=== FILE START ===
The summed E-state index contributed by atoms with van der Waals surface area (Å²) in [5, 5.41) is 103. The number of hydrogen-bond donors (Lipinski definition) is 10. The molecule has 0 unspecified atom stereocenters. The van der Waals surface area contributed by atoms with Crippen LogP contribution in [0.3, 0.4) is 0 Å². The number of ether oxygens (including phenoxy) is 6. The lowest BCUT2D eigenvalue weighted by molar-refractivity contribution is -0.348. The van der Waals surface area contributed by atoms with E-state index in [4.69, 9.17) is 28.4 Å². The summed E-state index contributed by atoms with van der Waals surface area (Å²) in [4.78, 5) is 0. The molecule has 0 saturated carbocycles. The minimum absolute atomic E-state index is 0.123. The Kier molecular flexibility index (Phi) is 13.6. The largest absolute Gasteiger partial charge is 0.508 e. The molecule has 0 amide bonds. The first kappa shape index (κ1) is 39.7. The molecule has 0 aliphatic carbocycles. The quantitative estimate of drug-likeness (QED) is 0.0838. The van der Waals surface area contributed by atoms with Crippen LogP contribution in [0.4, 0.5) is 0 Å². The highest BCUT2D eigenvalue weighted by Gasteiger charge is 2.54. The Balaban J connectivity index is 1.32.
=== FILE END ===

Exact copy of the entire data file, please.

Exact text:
The summed E-state index contributed by atoms with van der Waals surface area (Å²) in [5, 5.41) is 103. The number of hydrogen-bond donors (Lipinski definition) is 10. The molecule has 0 unspecified atom stereocenters. The van der Waals surface area contributed by atoms with Crippen LogP contribution in [0.3, 0.4) is 0 Å². The number of ether oxygens (including phenoxy) is 6. The lowest BCUT2D eigenvalue weighted by molar-refractivity contribution is -0.348. The van der Waals surface area contributed by atoms with E-state index in [4.69, 9.17) is 28.4 Å². The summed E-state index contributed by atoms with van der Waals surface area (Å²) in [4.78, 5) is 0. The molecule has 0 saturated carbocycles. The minimum absolute atomic E-state index is 0.123. The Kier molecular flexibility index (Phi) is 13.6. The largest absolute Gasteiger partial charge is 0.508 e. The molecule has 0 amide bonds. The first kappa shape index (κ1) is 39.7. The molecule has 0 aliphatic carbocycles. The quantitative estimate of drug-likeness (QED) is 0.0838. The van der Waals surface area contributed by atoms with Crippen LogP contribution in [0.4, 0.5) is 0 Å². The highest BCUT2D eigenvalue weighted by Gasteiger charge is 2.54. The Balaban J connectivity index is 1.32.